The devastating blackouts that rocked Texas nearly a year ago were a long way from here. But they don’t seem far away at all for the many key players in New England’s electricity industry.
With last winter’s tragedy still on everyone’s mind, the vulnerabilities of this region’s grid have become a more pressing concern. Consider the chatter at a meeting of power plant operators in the Seaport last month.
“New England is the next region to be at risk,” Curt Morgan, CEO of natural gas plant owner Vistra Corp., told other members of the New England Power Generators Association. “With a lot of focus toward offshore wind and a bitter hatred toward gas [here], I think it’s going to be a real challenge.”
What has become an annual debate over the reliability of New England’s power grid has taken on additional urgency since the Texas outages, in which millions of customers lost power. New England has two big advantages over Texas: Power plants and equipment here are well insulated against cold weather, and unlike Texas, this region has a secondary market for backup power, an expensive insurance policy of sorts to provide extra capacity in times of peak demand.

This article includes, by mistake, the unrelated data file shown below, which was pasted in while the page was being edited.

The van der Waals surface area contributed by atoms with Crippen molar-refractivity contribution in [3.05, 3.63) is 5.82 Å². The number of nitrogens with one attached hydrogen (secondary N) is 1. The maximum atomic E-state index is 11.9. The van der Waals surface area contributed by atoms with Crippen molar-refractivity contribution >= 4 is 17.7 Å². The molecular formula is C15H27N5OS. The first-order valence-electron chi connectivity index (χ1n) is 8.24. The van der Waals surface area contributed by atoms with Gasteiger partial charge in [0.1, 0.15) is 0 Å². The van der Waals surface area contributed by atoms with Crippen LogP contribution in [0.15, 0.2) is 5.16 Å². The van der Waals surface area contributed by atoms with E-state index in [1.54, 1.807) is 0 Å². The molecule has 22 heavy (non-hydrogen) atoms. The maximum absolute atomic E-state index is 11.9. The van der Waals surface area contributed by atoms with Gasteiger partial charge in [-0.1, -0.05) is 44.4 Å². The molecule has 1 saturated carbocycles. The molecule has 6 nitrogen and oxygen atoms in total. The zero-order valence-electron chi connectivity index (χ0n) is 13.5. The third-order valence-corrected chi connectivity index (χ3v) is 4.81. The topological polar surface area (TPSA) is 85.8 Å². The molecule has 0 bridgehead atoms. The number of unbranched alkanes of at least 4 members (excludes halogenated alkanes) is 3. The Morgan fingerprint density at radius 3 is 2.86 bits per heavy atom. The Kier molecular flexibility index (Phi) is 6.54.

However, New England’s grid has its own glaring weakness: an overreliance on natural gas, which is the primary fuel for many of the region’s power plants.
Heating customers get priority for pipeline gas ahead of those plants — meaning supplies can get constrained on particularly cold days, when people crank up their thermostats. Power plant operators then turn to oil turbines as backups, if they have them, and New England’s last remaining coal plant might get called into service. Those backup measures helped New England squeak through several severe cold snaps in 2014 and 2017-18 without ISO New England — the nonprofit that operates the regional power grid — needing to resort to rolling blackouts to protect the grid’s integrity. But ISO New England CEO Gordon van Welie made it clear, in his annual winter forecast last month, that New England might not be as lucky if the region gets hit with another prolonged stretch of frigid weather.